Lovers of social media, rejoice! It appears that even the furthest expanses of nature are not beyond the range of wireless internet. This was only further underscored this morning, when Japanese officials announced that Mount Fuji, the country’s iconic, snow-topped peaked, will be equipped with free Wi-Fi in the near future. Tourists and hikers alike will now be able to post from eight hotspots on the mountain, in a move likely to draw scorn from some environmental purists.
While some may find this intrusion of the online world into natural spaces jarring, it is not isolated. As the U.S. National Parks Service explores adding more connectivity options to their parks, the debate around the Internet’s role in nature is continually growing. These debates are foregrounded by positive examples of the online world connecting with the natural, as can be seen in Melbourne’s Email-a-Tree program. Originally meant to monitor tree damage by giving each tree an email address, the initiative has now seen an outpouring of compassionate letters sent to the trees by their admirers. In cases such as this, the Internet works to add, rather than detract from, our experiences in natural spaces.
As Melbourne’s program shows, there may be positive aspects of connecting the Internet with natural spaces. But are such technological advances welcome? At least in American society, the combination between nature and technology seems contradictory. Our natural spaces are those of Walden and wanderlust, seen as places to escape from the whir of technology, rather than to retreat towards them. Incorporating the Internet into these natural spaces, then, may seem like blasphemy for some.
Yet incorporating the Internet into natural spaces has a number of benefits, particularly in light of the need for environmental activism. It is difficult to wrap one’s head around larger environmental problems such as climate change or pollution. Visceral connections to the topic often stem from heartfelt, personal experiences with nature – experiences that, while powerful, tend to be limited to a smaller audience. Sharing one’s experience on social media allows this personal connection to be amplified and shared with others. This in turn positions online environmental activism as a particularly potent tool within natural spaces.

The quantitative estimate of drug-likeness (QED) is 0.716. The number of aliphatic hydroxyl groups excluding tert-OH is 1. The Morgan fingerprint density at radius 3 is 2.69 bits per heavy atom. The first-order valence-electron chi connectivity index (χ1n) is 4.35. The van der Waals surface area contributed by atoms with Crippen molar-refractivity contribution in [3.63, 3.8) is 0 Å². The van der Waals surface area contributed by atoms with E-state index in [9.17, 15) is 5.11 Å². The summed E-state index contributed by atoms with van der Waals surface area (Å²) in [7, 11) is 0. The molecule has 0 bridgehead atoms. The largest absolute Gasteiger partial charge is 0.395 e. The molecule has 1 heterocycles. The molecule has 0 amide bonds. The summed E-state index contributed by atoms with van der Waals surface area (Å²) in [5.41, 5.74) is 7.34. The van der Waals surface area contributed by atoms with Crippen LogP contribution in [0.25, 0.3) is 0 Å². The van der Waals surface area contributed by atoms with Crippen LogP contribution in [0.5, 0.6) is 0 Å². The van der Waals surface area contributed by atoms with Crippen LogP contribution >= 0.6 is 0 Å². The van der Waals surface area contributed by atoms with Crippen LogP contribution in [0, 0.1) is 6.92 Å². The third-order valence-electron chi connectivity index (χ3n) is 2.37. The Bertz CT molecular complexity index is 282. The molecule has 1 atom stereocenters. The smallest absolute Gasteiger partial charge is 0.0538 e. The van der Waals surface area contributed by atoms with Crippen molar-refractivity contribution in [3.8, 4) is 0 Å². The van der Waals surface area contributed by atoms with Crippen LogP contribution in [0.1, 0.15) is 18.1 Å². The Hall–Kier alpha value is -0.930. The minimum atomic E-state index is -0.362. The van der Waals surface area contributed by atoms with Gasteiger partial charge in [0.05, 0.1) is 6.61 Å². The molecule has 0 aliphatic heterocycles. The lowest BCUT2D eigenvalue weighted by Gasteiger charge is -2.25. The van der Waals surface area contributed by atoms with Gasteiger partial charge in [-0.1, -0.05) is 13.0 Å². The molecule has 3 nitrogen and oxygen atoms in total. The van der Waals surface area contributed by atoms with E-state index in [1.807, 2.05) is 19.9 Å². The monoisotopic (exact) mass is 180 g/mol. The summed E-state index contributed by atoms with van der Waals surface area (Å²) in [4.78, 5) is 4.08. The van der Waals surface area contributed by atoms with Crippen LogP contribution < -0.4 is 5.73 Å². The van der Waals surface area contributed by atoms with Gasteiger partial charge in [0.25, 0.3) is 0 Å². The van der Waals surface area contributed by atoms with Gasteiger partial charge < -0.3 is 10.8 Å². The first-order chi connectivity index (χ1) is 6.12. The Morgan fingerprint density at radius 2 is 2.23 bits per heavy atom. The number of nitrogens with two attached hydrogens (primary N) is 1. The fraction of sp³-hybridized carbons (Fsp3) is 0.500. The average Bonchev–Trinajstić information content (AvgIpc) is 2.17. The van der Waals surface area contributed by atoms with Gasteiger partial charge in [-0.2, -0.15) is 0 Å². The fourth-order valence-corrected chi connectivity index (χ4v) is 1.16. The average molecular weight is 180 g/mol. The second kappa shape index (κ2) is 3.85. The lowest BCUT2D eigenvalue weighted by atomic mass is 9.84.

However, these benefits must be balanced with technological platforms’ pitfalls. Such technology-based initiatives face their fair share of critiques, including that they transform genuine social activism into “slacktivism” or largely meaningless “cultural capital.” Publicizing natural sites through social media could also drive increased traffic and add to the deleterious effects of “ecotourism,” which often harms the same natural sites and indigenous communities involved. It is also worth noting that running the Internet in the first place creates a gigantic carbon footprint, approximately equivalent to the carbon emissions by a country like Turkey. Any attempt to incorporate technology as an environmental activism tool, then, must proceed cautiously.
Though care is required, there is certainly something to be said for the relationship between the Internet and the environment. As examples like Melbourne’s Email-a-Tree service show, such tools are powerful in one crucial task: fostering environmental empathy. While feeling a personal connection to nature is nothing new, the Internet allows these connections to be recorded, published and shared. Entire communities dedicated to this connection have sprung up online, with sites like Tumblr hosting formidable collections of natural “wanderlust” photos. It seems easy to discount such examples as frivolous expressions of the nature-lover aesthetic, but they provide a powerful testament to the emotional connection to the environment that the Internet can help foster.
Though the danger of stripping these connections to a superficial level is ever-present, this empathy-fostering power should not be underestimated. Online, nature-focused communities do not only centralize and amplify environmental sentiments, but also make them available to readers and activists around the world. Appreciating and empathizing with these natural spaces is only the first step to meaningful environmental activism. But it is a critical step nonetheless, and one that the Internet makes all the easier. No matter how silly it seems, then, scoffing at the remote mountaintop Wi-Fi station may be premature.